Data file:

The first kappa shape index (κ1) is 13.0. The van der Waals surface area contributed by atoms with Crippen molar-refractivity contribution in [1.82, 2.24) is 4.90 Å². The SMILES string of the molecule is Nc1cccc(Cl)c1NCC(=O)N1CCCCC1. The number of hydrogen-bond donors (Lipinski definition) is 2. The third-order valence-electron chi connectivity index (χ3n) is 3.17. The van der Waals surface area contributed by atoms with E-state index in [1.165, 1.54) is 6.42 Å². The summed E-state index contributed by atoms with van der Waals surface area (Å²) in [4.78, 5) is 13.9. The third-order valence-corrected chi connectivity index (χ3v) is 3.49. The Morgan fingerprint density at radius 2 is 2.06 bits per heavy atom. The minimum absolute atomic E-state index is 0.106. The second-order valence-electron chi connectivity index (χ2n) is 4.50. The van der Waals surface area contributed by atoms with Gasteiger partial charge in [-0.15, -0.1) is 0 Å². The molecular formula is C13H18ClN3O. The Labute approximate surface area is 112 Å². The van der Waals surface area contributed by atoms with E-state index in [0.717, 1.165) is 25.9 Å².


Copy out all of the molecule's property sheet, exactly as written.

The first kappa shape index (κ1) is 13.0. The van der Waals surface area contributed by atoms with Crippen molar-refractivity contribution in [1.82, 2.24) is 4.90 Å². The SMILES string of the molecule is Nc1cccc(Cl)c1NCC(=O)N1CCCCC1. The number of hydrogen-bond donors (Lipinski definition) is 2. The third-order valence-electron chi connectivity index (χ3n) is 3.17. The van der Waals surface area contributed by atoms with E-state index in [1.165, 1.54) is 6.42 Å². The summed E-state index contributed by atoms with van der Waals surface area (Å²) in [4.78, 5) is 13.9. The third-order valence-corrected chi connectivity index (χ3v) is 3.49. The Morgan fingerprint density at radius 2 is 2.06 bits per heavy atom. The minimum absolute atomic E-state index is 0.106. The second-order valence-electron chi connectivity index (χ2n) is 4.50. The van der Waals surface area contributed by atoms with Gasteiger partial charge in [-0.15, -0.1) is 0 Å². The molecular formula is C13H18ClN3O. The Labute approximate surface area is 112 Å². The van der Waals surface area contributed by atoms with E-state index in [0.717, 1.165) is 25.9 Å².